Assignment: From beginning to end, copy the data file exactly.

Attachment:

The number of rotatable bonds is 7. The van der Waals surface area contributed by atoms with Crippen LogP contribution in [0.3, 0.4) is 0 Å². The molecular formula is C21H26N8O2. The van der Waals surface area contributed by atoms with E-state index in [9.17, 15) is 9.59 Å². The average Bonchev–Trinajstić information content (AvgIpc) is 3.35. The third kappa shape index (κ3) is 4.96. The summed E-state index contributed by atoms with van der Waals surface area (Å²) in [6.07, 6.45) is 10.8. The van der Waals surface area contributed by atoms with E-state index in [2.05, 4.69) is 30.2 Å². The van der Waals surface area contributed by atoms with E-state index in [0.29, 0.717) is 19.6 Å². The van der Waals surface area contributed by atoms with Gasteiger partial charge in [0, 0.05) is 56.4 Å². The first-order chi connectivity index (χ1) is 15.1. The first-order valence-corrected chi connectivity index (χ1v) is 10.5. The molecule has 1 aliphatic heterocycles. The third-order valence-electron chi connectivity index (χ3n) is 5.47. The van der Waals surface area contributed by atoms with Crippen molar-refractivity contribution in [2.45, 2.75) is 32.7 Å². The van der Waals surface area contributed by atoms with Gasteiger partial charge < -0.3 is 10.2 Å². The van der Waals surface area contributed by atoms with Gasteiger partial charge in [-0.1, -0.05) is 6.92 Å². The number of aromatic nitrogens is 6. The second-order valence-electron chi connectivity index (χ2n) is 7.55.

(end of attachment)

The number of rotatable bonds is 7. The van der Waals surface area contributed by atoms with Crippen LogP contribution in [0.3, 0.4) is 0 Å². The molecular formula is C21H26N8O2. The van der Waals surface area contributed by atoms with E-state index in [9.17, 15) is 9.59 Å². The average Bonchev–Trinajstić information content (AvgIpc) is 3.35. The third kappa shape index (κ3) is 4.96. The summed E-state index contributed by atoms with van der Waals surface area (Å²) in [6.07, 6.45) is 10.8. The van der Waals surface area contributed by atoms with E-state index in [2.05, 4.69) is 30.2 Å². The van der Waals surface area contributed by atoms with E-state index in [0.29, 0.717) is 19.6 Å². The van der Waals surface area contributed by atoms with Gasteiger partial charge in [0, 0.05) is 56.4 Å². The first-order chi connectivity index (χ1) is 15.1. The first-order valence-corrected chi connectivity index (χ1v) is 10.5. The molecule has 1 aliphatic heterocycles. The third-order valence-electron chi connectivity index (χ3n) is 5.47. The van der Waals surface area contributed by atoms with Crippen molar-refractivity contribution in [2.45, 2.75) is 32.7 Å². The van der Waals surface area contributed by atoms with Gasteiger partial charge < -0.3 is 10.2 Å². The van der Waals surface area contributed by atoms with Gasteiger partial charge in [-0.1, -0.05) is 6.92 Å². The number of aromatic nitrogens is 6. The second-order valence-electron chi connectivity index (χ2n) is 7.55.